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Exum rematch, vetoed loan bill, storm damage, and more


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Exum wants rematch

Tony Exum Sr. wants his seat back. Last November, Exum, a Democrat, lost his Colorado House District 17 seat to Republican challenger Kit Roupe.

In some ways, it was surprising. A retired Colorado Springs Fire Department battalion chief, Exum grew up in the district, which covers central and southeast Colorado Springs. He had been a champion for fighting poverty issues, was a long-time volunteer and his campaign had out-raised Roupe's by huge margins. Plus, Roupe never had held office before.

But no incumbent has been reelected in District 17 since 2006. The pattern is clear: Republicans take the seat in lower-turnout, off-year elections and Democrats win it back in higher-turnout, presidential-election years. If the pattern holds, Roupe will have her work cut out for her in 2016. In a release announcing his candidacy, Exum sounded ready for the fight. — JAS

Hick vetoes loan bill

Gov. John Hickenlooper vetoed House Bill 1390, which would have raised interest rates on loans often used by hard-up borrowers. The bill would have increased the allowable finance rate on consumer loans of $3,000 or less, from $1,000 to 36 percent annually; and on loans of between $3,000 and $5,000, from a maximum of $3,000 to 21 percent annually. The finance rate on loans of more than $5,000 was set at up to 15 percent.

Progressive groups applauded the governor's decision. "House Bill 1390 was bad policy, introduced at the last possible minute to stifle debate, and written specifically to allow big lenders to hike interest rates on consumers who can least afford it," ProgressNow Colorado executive director Amy Runyan-Harms stated in a press release.

Interestingly, the bill had bipartisan sponsors; Rep. Dan Nordberg, R-Colorado Springs, was a co-sponsor. — JAS

Young GOP voters vote

A campaign to get more young voters for Colorado Springs' May 19 mayoral runoff had some impact, with the GOP reporting more young Republican voters casting ballots than in the April 7 election.

In a letter to Republicans, El Paso County party executive Daniel Cole noted that 21.9 percent of Republicans aged 30 to 44 cast a ballot in May, compared to 18.6 percent of young Democrats and just 13.5 percent of young unaffiliated voters.

A "Rock the Vote COS" campaign led by the Independent and Colorado Springs Business Journal set a goal of at least 20 percent turnout among voters aged 30 to 44. Only 14.4 percent of that group voted in the April city election, but 17.3 percent voted in the runoff as John Suthers defeated Mary Lou Makepeace.

Cole says that had all young voters "demonstrated the same civic engagement as young Republicans," the two newspapers "would have met their admirable goal." — PZ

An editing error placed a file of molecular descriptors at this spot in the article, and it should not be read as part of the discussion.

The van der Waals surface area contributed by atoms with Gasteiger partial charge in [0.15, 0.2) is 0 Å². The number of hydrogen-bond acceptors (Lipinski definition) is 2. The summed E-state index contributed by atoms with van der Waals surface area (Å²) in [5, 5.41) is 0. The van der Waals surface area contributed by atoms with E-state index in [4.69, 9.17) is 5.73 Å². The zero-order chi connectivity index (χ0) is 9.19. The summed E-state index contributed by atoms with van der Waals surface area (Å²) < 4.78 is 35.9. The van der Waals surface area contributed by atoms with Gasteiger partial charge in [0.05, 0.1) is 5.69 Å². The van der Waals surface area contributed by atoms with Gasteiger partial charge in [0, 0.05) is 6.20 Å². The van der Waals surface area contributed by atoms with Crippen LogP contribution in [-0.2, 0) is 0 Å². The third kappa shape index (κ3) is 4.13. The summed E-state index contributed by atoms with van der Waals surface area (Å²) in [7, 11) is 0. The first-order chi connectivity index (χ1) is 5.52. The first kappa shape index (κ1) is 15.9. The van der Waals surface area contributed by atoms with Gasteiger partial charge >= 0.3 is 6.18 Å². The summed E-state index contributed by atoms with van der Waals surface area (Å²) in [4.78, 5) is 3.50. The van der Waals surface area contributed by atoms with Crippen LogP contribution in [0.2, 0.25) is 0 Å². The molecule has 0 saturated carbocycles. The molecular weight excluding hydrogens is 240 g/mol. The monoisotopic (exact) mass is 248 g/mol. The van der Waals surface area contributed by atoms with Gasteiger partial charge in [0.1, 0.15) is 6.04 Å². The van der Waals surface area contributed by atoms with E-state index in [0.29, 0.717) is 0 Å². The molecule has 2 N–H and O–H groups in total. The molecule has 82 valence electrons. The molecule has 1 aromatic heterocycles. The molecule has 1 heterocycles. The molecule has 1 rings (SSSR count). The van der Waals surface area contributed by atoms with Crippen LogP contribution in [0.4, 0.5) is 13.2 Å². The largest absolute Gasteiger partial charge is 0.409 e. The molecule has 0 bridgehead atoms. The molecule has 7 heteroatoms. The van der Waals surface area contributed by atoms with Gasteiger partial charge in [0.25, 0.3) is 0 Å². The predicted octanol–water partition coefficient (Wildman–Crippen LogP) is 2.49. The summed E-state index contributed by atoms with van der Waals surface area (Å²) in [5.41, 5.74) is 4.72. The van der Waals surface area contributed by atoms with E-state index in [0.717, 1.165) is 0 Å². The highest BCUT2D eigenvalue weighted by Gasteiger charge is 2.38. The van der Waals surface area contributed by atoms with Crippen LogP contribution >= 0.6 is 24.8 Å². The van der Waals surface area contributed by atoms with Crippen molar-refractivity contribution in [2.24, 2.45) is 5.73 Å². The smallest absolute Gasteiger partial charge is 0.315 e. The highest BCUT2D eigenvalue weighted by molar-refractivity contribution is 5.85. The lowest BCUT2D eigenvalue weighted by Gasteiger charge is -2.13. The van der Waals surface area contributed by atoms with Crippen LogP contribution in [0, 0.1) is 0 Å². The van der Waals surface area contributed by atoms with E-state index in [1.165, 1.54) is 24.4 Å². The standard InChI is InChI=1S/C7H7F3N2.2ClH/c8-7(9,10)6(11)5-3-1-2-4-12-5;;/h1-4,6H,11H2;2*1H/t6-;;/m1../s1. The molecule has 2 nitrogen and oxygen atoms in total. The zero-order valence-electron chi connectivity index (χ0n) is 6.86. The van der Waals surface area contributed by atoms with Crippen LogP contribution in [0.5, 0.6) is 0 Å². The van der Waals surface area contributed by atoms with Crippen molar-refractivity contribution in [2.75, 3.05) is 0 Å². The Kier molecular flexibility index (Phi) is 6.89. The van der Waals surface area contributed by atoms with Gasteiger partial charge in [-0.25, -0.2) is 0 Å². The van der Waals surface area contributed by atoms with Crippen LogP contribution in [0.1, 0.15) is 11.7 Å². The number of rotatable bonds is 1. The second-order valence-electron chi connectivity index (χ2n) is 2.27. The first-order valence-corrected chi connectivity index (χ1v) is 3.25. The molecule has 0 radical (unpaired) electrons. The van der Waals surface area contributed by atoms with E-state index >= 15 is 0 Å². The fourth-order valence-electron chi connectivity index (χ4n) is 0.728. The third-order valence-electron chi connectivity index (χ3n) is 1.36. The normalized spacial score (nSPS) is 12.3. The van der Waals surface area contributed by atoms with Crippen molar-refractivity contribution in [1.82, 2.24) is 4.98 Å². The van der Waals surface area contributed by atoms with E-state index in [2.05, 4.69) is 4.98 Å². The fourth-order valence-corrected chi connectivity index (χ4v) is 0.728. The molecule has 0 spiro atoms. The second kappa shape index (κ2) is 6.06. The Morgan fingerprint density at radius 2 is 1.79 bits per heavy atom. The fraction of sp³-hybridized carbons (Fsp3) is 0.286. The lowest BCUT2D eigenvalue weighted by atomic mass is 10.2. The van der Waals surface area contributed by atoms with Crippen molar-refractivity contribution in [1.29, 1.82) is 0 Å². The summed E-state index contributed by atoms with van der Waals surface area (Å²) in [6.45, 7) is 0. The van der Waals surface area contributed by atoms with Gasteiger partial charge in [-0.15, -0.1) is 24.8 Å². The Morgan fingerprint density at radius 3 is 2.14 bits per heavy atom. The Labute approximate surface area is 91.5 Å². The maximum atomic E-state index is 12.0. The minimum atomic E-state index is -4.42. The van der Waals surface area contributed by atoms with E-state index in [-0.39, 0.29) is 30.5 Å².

City: $12 million in damage

Colorado Springs got walloped by May rainstorms and resultant floods, which caused an estimated $12 million in damage.

Most damage was west of Interstate 25, and the Rockrimmon area was especially hard-hit, as hill sloughing caused roughly $2 million in damages. Stormwater work to protect the city from flooding related to the Waldo Canyon Fire was effective. In fact, catchment basins collected over 300,000 cubic feet of sediment, much of which will provide base material for a drainage system in the Rockrimmon area.

The city has been working with state and federal officials assessing damage in May, the wettest month on record. El Paso County is also assessing its damage. The county and city hope Colorado qualifies for a federal disaster declaration, which would cover most damage costs. — JAS

Suicide by stabbing

Air Force Academy Cadet Alexandre Quiros, 21, died in his dormitory April 2 after inflicting 28 stab wounds on himself, only three considered superficial by the coroner who conducted the autopsy, according to the report issued last week.

Quiros died, Daniel Lingamfelter concluded, due to "massive blood loss" due mostly from stab wounds to carotid arteries and jugular veins on both sides of his neck. He also stabbed himself on his thigh, chest, abdomen and head.

The autopsy report states toxicology tests detected a painkiller and an anti-anxiety drug in his system. Quiros had had wisdom teeth removed earlier that day, according to reports. His mother, Ksenia Quiros of Colorado Springs, went missing April 15 and was found dead in a wooded open-space area in the city's southwest sector four days later. An autopsy report said a toxicology test showed she had "a toxic level of the antihistamine Diphenhydramine" in her system, according to media reports, leading to a ruling of suicide. — PZ

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